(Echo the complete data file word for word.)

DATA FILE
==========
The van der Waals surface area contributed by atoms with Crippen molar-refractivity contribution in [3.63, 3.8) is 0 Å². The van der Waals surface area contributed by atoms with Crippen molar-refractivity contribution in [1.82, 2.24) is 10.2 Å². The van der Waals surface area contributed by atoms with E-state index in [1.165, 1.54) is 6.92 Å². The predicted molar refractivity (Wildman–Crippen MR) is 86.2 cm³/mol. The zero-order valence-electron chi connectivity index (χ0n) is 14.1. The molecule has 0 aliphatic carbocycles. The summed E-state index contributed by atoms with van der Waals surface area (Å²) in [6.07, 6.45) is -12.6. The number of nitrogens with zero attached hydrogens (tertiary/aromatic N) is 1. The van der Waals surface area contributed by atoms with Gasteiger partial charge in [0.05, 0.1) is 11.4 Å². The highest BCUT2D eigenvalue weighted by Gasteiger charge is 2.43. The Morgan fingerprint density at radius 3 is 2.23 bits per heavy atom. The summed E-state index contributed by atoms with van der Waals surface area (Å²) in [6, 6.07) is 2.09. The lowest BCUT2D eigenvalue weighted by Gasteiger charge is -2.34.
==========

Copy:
The van der Waals surface area contributed by atoms with Crippen molar-refractivity contribution in [3.63, 3.8) is 0 Å². The van der Waals surface area contributed by atoms with Crippen molar-refractivity contribution in [1.82, 2.24) is 10.2 Å². The van der Waals surface area contributed by atoms with E-state index in [1.165, 1.54) is 6.92 Å². The predicted molar refractivity (Wildman–Crippen MR) is 86.2 cm³/mol. The zero-order valence-electron chi connectivity index (χ0n) is 14.1. The molecule has 0 aliphatic carbocycles. The summed E-state index contributed by atoms with van der Waals surface area (Å²) in [6.07, 6.45) is -12.6. The number of nitrogens with zero attached hydrogens (tertiary/aromatic N) is 1. The van der Waals surface area contributed by atoms with Gasteiger partial charge in [0.05, 0.1) is 11.4 Å². The highest BCUT2D eigenvalue weighted by Gasteiger charge is 2.43. The Morgan fingerprint density at radius 3 is 2.23 bits per heavy atom. The summed E-state index contributed by atoms with van der Waals surface area (Å²) in [6, 6.07) is 2.09. The lowest BCUT2D eigenvalue weighted by Gasteiger charge is -2.34.